No Garlic Planted And Chicken Gizzard Balls Result

No Garlic Planted And Chicken Gizzard Balls ResultIt was back in the village farmhouse after a two-week absence. The plan was to sow 1,000 garlic sets for early green garlic for salads early in the spring. All was fine travelling the 37 kilometres in the pitch-black countryside knowing that there was a wood burner waiting to get started when we get there alongside a salad and the new batch of rakia that was brought along. Today was the start of winter weather and was the first day of frost overnight as the supply of fresh daily peppers form the factory farm took their last bow.

We needed this short break this weekend, as it is an extra working day next week working Saturday to make up for one of the non-public holidays in the four-day break at Christmas. We don’t get paid for any public holidays either, that is how it is here with many Bulgarian firms.

Effectively we lose four days pay over the holiday period due. Initially I thought we have been hard done by, but thinking about it again, this makes complete sense, why should you get paid for not working? I had it too easy in the UK it seems getting full pay for a total of around 12 weeks year in year out on holidays when the schools are shut. Having said that, most professionals, including teachers here do get paid during holidays as well, but they are the exception to the working class rule.

Back to the village farmhouse it is a cold house we met, but that was short lived as the fire was started and the thaw began. Within the hour it was a warm lived in home again and the long evening was a treat knowing that a 6:30 start wasn’t due the next day.

I woke at 6:30 the next morning as my body alarm hasn’t a switch off function. It was snowing and my initial smile dropped as I realised that the garlic sowing was going to be difficult if not impossible with the amount of the snow lying and still falling. It became an impossible task by midday as the fall continued throughout the day and evening up to the point of typing at 8:00 this evening!

Garlic on hold it was now anti-freeze in the lada radiator, a load of straw stuffed in sacks and squeezed in the water shaft to prevent freezing up when we are away and rose bushes pruned. Funny, only two days ago I was sunbathing outside during my lunchtime break in a short-sleeved shirt.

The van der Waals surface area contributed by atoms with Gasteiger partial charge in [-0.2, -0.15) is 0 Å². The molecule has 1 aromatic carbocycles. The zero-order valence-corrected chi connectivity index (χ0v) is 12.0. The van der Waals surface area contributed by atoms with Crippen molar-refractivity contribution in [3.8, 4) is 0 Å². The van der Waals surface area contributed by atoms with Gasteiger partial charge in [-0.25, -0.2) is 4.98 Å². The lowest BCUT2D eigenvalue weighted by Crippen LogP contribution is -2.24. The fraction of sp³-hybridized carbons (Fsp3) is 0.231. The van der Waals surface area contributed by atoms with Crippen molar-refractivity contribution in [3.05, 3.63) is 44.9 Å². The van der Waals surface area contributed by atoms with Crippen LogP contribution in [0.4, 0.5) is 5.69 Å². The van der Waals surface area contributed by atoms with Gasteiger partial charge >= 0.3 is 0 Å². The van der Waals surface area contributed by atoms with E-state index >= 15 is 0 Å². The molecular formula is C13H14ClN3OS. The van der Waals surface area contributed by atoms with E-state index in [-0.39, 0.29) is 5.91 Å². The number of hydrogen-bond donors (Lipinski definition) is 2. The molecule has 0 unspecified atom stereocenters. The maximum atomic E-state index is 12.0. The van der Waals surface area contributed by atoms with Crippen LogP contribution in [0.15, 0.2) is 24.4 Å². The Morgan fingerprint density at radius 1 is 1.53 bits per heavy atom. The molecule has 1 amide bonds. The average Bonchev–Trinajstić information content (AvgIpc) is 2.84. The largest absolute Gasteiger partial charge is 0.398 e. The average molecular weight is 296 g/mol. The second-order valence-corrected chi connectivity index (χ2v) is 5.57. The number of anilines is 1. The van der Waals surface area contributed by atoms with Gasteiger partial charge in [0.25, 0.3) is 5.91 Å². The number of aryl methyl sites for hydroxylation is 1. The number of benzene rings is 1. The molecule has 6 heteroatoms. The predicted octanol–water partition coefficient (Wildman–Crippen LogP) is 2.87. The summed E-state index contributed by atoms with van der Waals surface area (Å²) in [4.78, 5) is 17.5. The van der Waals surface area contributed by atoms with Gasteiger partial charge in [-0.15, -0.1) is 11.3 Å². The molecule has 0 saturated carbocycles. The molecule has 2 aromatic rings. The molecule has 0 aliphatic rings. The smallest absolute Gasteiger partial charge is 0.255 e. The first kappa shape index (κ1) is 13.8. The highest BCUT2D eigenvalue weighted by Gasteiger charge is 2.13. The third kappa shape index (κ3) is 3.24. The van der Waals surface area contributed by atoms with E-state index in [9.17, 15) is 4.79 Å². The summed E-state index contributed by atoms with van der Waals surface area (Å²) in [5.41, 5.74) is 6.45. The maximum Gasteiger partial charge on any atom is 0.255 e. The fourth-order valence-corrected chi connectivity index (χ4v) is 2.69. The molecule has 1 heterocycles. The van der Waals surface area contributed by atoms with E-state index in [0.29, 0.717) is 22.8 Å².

Back in the farmhouse it was a wondering mind thinking about what I could do with chicken gizzards that we had got out of the freezer. Galia was keen to cook, but I love doing the same on my home patch and got the nod to use my imagination on the gizzards. Gizzards are a quite tasteless and tough so the would need a lot of boiling and other ingredients to make them tender and a have more taste respectively. I ended up with a very complimentary result, which had full praise from Galia who is very honest in her opinions of whether she likes the food she tries. I noted all the ingredients and the process and give the recipe here:

No Garlic Planted And Chicken Gizzard Balls ResultChicken Gizzard Balls

500 gm Chicken gizzards
1 medium onion finely chopped
2-3 garlic cloves finely chopped
6 chestnuts (boiled and skinned)
100 gm sirene (goats cheese)
1 egg
Brown breadcrumbs (two slices worth)
Salt and freshly ground pepper
200 ml red wine
¼ chicken stock cube
1 teaspoon paprika pepper
Sunflower oil for shallow frying

For the batter
200 gm plain flour
1 egg
3 tablespoons plain yoghurt
150 ml dark beer

Tidy up and wash the gizzards. Put in a pan, cover with water and bring to the boil,. Take the scum off with a ladle and simmer for at least 4 hours. (This is where a cooking space on our wood burners come in useful in.)

Prepare the batter by mixing all the ingredients together really well and putting in the fridge whilst working on the gizzard ball preparations.

Drain and rinse the gizzards with cold water. When cool, chop the gizzards up finely with a knife or use a food processor. With a little oil fry the onions and garlic until soft. Add the gizzards, chicken stock, a little salt, pepper, paprika pepper and raise the heat stirring continuously for 2-3 minutes. Add the wine and leave to simmer with a stir every so often until the wine has totally evaporated. Add the sirene and chestnuts and stir in well until the mixture is well blended.

Place the mixture into another bowl and leave to cool for 20 minutes. Add the egg and breadcrumbs and mix. Using your clean hands mould the mixture into balls the size of golf ball and lay on a plate ready for batter dipping.

Bring the batter out of the fridge (it should have been in there for at least an hour.) Heat the oil in a pan and test the right heat by place a drop of the batter in the oil, which should sizzle and turn brown after a few seconds. When ready, submerge the gizzard balls in the batter and gently place in the hot oil. You can probably get them all in one go, if not just stagger the frying.

The balls will need turning after 2-3 minutes or if the underside is lightly browned off. The same process once turned will lead to the balls being ready for placing on a plate with a kitchen towel to take up the excess oil. Leave to stand for ten minutes before serving alongside a salad, fresh bread and your favourite wine or beer.

Hot and cold they taste great and puts chicken gizzard in a new culinary light. They will last for a few days in the fridge if stored in a sealed container.

Having just digested a few just over an hour ago, my thoughts turn to eating some reheated for lunch two days later at work. Somehow though I don’t think they will last that long as Baba is due to try some out tomorrow and Galia and I will no doubt dip into them again to keep her in dining company you understand. No garlic planted, but the sliver lining is chicken gizzard balls which wouldn't have come about otherwise.
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